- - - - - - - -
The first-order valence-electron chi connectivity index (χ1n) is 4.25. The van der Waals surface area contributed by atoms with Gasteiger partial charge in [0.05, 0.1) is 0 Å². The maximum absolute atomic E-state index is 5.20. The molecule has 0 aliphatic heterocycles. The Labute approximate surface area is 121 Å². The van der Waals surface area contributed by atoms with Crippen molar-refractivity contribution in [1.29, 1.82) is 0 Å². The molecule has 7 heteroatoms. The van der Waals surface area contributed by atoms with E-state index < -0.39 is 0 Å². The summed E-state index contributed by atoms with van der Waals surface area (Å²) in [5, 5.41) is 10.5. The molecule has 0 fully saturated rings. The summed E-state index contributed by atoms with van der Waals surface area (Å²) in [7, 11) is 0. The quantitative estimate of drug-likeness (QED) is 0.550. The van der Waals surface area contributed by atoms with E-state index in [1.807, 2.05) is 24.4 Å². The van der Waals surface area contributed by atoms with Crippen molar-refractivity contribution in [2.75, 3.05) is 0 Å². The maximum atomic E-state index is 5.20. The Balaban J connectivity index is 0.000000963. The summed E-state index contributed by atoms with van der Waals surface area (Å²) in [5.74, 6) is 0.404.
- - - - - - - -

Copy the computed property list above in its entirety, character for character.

The first-order valence-electron chi connectivity index (χ1n) is 4.25. The van der Waals surface area contributed by atoms with Gasteiger partial charge in [0.05, 0.1) is 0 Å². The maximum absolute atomic E-state index is 5.20. The molecule has 0 aliphatic heterocycles. The Labute approximate surface area is 121 Å². The van der Waals surface area contributed by atoms with Crippen molar-refractivity contribution in [1.29, 1.82) is 0 Å². The molecule has 7 heteroatoms. The van der Waals surface area contributed by atoms with E-state index < -0.39 is 0 Å². The summed E-state index contributed by atoms with van der Waals surface area (Å²) in [5, 5.41) is 10.5. The molecule has 0 fully saturated rings. The summed E-state index contributed by atoms with van der Waals surface area (Å²) in [7, 11) is 0. The quantitative estimate of drug-likeness (QED) is 0.550. The van der Waals surface area contributed by atoms with E-state index in [1.807, 2.05) is 24.4 Å². The van der Waals surface area contributed by atoms with Crippen molar-refractivity contribution in [2.75, 3.05) is 0 Å². The maximum atomic E-state index is 5.20. The Balaban J connectivity index is 0.000000963. The summed E-state index contributed by atoms with van der Waals surface area (Å²) in [5.74, 6) is 0.404.